Watchdog files complaint alleging McAuliffe campaign took in illegal foreign cash donation

A watchdog organization has filed a complaint against Virginia Democratic gubernatorial candidate Terry McAuliffe’s campaign following a $350,000 donation he got from a foreign-owned firm that is part of an overseas money-laundering investigation.

The Washington Free Beacon, which obtained a copy of the Friday filing by the National Legal and Policy Center, reported that the government watchdog group is asking the Federal Election Commission to “promptly investigate” if the contribution was a violation of federal laws that bar political campaigns from accepting donations from foreign nationals and governments.

“Terry McAuliffe has a history of accepting foreign contributions.  The FEC must fully investigate these serious charges that he accepted $350,000 in illegal foreign contributions for his current campaign,” said NLPC counsel Paul Kamenar, a Washington, D.C. lawyer who drafted and filed the complaint with the agency.

The outlet noted that LycaTel LLC, which is owned by Allirajah Subaskaran, a Sri Lankan-British national, donated $350,000 to McAuliffe in July.

“The company is a New Jersey subsidiary of Subaskaran’s U.K.-based telecom conglomerate, which boasts a complicated web of offshore businesses and has been the subject of tax-fraud and money-laundering charges in France,” the Free Beacon reported.

Federal statutes prohibit campaigns from accepting donations from any foreign nationals and foreign entities, either directly or indirectly, in federal, state, and local elections. U.S.-based subsidiaries of foreign companies are permitted to make donations but it cannot come at the direction of the firm’s foreign leaders, which often creates a less-than-clear legal distinction, the outlet reported.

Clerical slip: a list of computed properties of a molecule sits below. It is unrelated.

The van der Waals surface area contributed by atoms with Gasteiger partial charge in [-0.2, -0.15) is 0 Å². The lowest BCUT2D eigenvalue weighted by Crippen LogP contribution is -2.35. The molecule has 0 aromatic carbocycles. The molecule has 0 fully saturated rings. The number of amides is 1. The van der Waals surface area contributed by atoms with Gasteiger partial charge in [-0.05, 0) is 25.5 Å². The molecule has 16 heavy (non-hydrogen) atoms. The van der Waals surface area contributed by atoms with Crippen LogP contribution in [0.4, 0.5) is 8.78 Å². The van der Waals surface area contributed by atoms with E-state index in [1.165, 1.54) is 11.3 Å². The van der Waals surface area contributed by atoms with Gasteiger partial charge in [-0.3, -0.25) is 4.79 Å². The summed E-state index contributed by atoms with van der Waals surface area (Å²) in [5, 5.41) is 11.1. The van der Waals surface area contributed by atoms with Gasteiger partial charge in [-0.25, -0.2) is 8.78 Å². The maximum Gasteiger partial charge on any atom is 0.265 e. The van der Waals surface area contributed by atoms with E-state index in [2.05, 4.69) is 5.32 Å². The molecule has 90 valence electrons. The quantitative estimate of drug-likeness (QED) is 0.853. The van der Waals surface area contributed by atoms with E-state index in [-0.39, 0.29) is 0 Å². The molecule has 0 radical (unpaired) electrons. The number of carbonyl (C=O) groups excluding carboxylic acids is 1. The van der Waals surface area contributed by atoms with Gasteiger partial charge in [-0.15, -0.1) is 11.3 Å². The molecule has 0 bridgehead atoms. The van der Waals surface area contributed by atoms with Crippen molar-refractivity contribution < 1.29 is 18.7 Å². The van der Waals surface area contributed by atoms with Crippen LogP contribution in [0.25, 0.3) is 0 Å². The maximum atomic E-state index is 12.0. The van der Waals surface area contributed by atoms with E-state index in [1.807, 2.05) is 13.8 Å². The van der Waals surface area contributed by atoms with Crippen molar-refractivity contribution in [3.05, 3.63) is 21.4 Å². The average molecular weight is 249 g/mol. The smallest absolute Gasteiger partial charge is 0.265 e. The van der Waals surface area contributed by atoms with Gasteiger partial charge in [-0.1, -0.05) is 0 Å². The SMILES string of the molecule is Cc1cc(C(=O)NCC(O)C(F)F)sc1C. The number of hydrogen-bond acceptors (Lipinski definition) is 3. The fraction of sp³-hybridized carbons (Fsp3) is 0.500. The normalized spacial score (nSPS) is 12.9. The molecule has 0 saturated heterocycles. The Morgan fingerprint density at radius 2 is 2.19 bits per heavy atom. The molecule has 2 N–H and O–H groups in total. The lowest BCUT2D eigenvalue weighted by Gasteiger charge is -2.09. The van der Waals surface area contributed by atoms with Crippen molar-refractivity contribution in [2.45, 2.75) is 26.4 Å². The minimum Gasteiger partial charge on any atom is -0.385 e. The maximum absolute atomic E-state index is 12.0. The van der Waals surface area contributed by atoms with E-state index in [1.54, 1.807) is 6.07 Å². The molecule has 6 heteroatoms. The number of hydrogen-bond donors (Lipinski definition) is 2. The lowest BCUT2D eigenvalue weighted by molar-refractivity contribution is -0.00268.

“This is effectively a really easy way to launder foreign money into the U.S. political process and to avoid the FEC prohibition on foreign nationals making contributions in U.S. elections,” said Ben Freeman, the director of the Foreign Influence Transparency Initiative at the Center for International Policy, in an earlier interview with the Free Beacon.

According to the outlet, LycaTel hasn’t contributed previously to political campaigns in Virginia or any federal races.

“In July, the company retained D.C.-based lobbyist Robert Thompson to lobby on ‘Telecom’ issues, according to disclosure records,” the Free Beacon noted.

“Prior to that, Thompson had registered as a foreign agent representing Subaskaran as part of a ‘business expansion within the U.S.A.,’ according to records filed with the Department of Justice,” the outlet reported.

Previously, LycaTel’s operations in the U.S. have been scrutinized by federal agencies. The FCC fined the company $5 million in 2011 for “deceptively marketing prepaid calling cards” to mostly immigrant purchasers.

The company told the FCC that the low-rate cards could be utilized to make “hundreds of minutes of calls” overseas, but buyers were actually only able to use “a fraction of those minutes for calls, because LycaTel applies a variety of fees and surcharges that quickly deplete the card,” the Federal Communications Commission noted.

McAuliffe faces off against Republican gubernatorial challenger Glenn Youngkin on Tuesday. While the Democrat started off his campaign with a lead, recent polling indicates a tight race, and some surveys have had Youngkin, a businessman and former collegiate basketball star, ahead of McAuliffe.

Jon Dougherty


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